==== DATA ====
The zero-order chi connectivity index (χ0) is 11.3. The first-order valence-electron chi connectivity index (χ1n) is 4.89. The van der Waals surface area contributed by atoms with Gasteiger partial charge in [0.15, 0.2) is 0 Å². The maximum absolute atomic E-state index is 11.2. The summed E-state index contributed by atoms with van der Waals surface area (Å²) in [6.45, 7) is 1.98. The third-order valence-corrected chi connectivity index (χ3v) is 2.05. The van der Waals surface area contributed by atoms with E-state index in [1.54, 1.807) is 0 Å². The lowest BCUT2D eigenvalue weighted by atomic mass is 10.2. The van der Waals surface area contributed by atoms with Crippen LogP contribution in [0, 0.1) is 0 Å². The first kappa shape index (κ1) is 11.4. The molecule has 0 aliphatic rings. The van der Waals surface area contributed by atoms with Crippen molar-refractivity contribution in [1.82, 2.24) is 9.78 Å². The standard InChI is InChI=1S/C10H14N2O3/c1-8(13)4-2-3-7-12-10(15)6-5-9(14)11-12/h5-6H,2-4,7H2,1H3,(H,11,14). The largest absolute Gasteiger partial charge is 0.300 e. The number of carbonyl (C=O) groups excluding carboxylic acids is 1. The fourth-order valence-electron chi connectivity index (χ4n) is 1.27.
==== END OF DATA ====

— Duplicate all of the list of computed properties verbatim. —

The zero-order chi connectivity index (χ0) is 11.3. The first-order valence-electron chi connectivity index (χ1n) is 4.89. The van der Waals surface area contributed by atoms with Gasteiger partial charge in [0.15, 0.2) is 0 Å². The maximum absolute atomic E-state index is 11.2. The summed E-state index contributed by atoms with van der Waals surface area (Å²) in [6.45, 7) is 1.98. The third-order valence-corrected chi connectivity index (χ3v) is 2.05. The van der Waals surface area contributed by atoms with E-state index in [1.54, 1.807) is 0 Å². The lowest BCUT2D eigenvalue weighted by atomic mass is 10.2. The van der Waals surface area contributed by atoms with Crippen LogP contribution in [0, 0.1) is 0 Å². The first kappa shape index (κ1) is 11.4. The molecule has 0 aliphatic rings. The van der Waals surface area contributed by atoms with Crippen molar-refractivity contribution in [1.82, 2.24) is 9.78 Å². The standard InChI is InChI=1S/C10H14N2O3/c1-8(13)4-2-3-7-12-10(15)6-5-9(14)11-12/h5-6H,2-4,7H2,1H3,(H,11,14). The largest absolute Gasteiger partial charge is 0.300 e. The number of carbonyl (C=O) groups excluding carboxylic acids is 1. The fourth-order valence-electron chi connectivity index (χ4n) is 1.27.